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A Tuscan tasting

In this edition of Weekend Wine, Vin takes a look at some of the tastes of Tuscany
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Recently, with friends who winter in Tuscany, we put on a Tuscan dinner featuring food and wine from that area of Italy. It was very well received, and all the wines, save for an Asti Spumante at the end carried the Tuscan pedigree.

The three reds used were all based on Sangiovese, and they represented the Chianti Classico and the Montalcino regions. The only big Sangiovese region missing was Montepulciano.

Wines of TuscanyCaption
It was interesting to see how three reds all based on the same grape could still display somewhat different profiles, and so afterwards, I decided to try a Vino Nobile di Montepulciano to complete the picture.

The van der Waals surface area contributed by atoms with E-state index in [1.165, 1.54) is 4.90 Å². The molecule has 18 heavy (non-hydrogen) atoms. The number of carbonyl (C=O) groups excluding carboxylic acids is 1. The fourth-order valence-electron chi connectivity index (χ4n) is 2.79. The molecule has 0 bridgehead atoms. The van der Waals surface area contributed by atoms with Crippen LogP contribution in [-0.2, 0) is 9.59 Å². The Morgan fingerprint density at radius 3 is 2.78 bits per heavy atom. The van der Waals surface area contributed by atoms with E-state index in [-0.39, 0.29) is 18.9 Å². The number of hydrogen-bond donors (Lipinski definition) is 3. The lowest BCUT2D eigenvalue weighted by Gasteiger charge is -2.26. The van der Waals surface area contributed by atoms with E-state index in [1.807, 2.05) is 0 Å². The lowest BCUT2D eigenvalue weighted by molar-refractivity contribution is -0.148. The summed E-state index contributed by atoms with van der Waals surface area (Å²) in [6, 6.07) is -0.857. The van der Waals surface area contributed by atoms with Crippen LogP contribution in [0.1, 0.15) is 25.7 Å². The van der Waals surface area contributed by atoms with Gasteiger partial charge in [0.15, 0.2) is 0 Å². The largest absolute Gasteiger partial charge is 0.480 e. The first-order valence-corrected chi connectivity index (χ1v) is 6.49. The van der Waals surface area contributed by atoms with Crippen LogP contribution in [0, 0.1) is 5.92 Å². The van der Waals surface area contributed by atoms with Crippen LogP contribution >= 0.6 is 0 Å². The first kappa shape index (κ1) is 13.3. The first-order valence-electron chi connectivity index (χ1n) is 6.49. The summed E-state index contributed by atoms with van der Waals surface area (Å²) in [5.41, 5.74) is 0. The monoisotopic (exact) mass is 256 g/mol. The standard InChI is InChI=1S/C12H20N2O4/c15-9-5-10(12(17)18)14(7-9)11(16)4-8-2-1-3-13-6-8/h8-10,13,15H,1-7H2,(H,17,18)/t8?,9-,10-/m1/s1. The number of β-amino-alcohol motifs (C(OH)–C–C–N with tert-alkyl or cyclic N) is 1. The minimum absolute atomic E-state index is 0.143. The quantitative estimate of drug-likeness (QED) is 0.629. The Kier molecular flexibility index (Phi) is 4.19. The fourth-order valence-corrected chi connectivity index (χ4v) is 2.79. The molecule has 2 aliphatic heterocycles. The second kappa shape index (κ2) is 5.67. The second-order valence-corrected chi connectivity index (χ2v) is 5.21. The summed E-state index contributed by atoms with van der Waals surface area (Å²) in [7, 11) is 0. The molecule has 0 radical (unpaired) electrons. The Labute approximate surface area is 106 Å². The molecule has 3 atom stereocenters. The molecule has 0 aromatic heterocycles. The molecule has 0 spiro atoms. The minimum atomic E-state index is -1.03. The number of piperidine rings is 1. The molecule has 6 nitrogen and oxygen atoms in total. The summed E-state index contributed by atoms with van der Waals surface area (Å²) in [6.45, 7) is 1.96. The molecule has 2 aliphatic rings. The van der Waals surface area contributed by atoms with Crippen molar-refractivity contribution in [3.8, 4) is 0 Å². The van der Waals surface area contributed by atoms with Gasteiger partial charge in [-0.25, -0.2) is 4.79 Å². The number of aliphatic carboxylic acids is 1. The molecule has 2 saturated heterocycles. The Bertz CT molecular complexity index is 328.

(One other notable Sangiovese-based wine, Morellino di Scansano, is found in a relatively small area at the south western corner of Tuscany not too far inland from the Mediterranean coast.

As described by the Wine-Searcher site, “this style of Sangiovese differs from its northern brethren due to the ripeness levels it can achieve in southern Tuscany. The result is a rounder and more savory style of wine. Regulations stipulate that at least 85% of the wine must be made from this variety, with the rest coming from other permitted Tuscan red grapes. Unlike many DOCGs, this wine does not require ageing and can be released in the March after the harvest, less than eight months later; logically, this wine is characterized by lively freshness and crisp character. Other traits come in the form of cherry, pomegranate, plum, leather, cedar and spice note.”

Unfortunately, we see very little of this wine in the LCBO, and none appear to be available currently.)

There are other reds from Tuscany that are based on or include grapes other than Sangiovese, but they fall into a relatively new category, the IGTs, previously called ‘Super Tuscans’. These can be excellent, often using grapes originally associated with France, such as Cabernet Sauvignon, Merlot, and Syrah, but they are a departure from the traditional offerings of Tuscany.